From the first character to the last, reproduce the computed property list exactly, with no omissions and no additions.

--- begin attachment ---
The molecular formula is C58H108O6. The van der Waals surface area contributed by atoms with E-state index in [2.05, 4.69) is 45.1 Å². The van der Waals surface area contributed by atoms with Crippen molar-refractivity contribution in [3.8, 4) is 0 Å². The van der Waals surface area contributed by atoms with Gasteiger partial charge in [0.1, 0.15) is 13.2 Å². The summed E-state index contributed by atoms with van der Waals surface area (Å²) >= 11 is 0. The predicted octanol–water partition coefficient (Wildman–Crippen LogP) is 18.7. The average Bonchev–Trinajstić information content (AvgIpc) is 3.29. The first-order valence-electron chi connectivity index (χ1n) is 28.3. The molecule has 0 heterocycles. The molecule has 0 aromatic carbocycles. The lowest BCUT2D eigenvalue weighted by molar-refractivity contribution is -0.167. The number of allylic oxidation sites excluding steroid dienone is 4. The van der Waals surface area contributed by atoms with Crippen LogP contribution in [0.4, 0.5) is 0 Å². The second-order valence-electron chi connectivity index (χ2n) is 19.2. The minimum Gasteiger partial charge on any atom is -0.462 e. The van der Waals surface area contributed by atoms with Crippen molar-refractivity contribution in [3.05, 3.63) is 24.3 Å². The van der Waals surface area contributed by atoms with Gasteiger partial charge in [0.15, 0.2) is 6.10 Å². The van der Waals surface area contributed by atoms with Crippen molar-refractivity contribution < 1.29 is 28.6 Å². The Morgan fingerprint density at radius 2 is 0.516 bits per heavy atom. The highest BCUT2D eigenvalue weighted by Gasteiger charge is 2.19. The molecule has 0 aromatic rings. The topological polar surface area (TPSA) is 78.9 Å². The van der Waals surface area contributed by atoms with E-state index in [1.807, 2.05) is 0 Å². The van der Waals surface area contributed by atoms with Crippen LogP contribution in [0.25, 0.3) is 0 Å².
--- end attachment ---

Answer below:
The molecular formula is C58H108O6. The van der Waals surface area contributed by atoms with E-state index in [2.05, 4.69) is 45.1 Å². The van der Waals surface area contributed by atoms with Crippen molar-refractivity contribution in [3.8, 4) is 0 Å². The van der Waals surface area contributed by atoms with Gasteiger partial charge in [0.1, 0.15) is 13.2 Å². The summed E-state index contributed by atoms with van der Waals surface area (Å²) >= 11 is 0. The predicted octanol–water partition coefficient (Wildman–Crippen LogP) is 18.7. The average Bonchev–Trinajstić information content (AvgIpc) is 3.29. The first-order valence-electron chi connectivity index (χ1n) is 28.3. The molecule has 0 heterocycles. The molecule has 0 aromatic carbocycles. The lowest BCUT2D eigenvalue weighted by molar-refractivity contribution is -0.167. The number of allylic oxidation sites excluding steroid dienone is 4. The van der Waals surface area contributed by atoms with Crippen LogP contribution in [0.4, 0.5) is 0 Å². The second-order valence-electron chi connectivity index (χ2n) is 19.2. The minimum Gasteiger partial charge on any atom is -0.462 e. The van der Waals surface area contributed by atoms with Crippen molar-refractivity contribution in [3.05, 3.63) is 24.3 Å². The van der Waals surface area contributed by atoms with Gasteiger partial charge in [0.15, 0.2) is 6.10 Å². The van der Waals surface area contributed by atoms with Crippen molar-refractivity contribution < 1.29 is 28.6 Å². The Morgan fingerprint density at radius 2 is 0.516 bits per heavy atom. The highest BCUT2D eigenvalue weighted by Gasteiger charge is 2.19. The molecule has 0 aromatic rings. The topological polar surface area (TPSA) is 78.9 Å². The van der Waals surface area contributed by atoms with E-state index in [1.807, 2.05) is 0 Å². The van der Waals surface area contributed by atoms with Crippen LogP contribution in [0.25, 0.3) is 0 Å².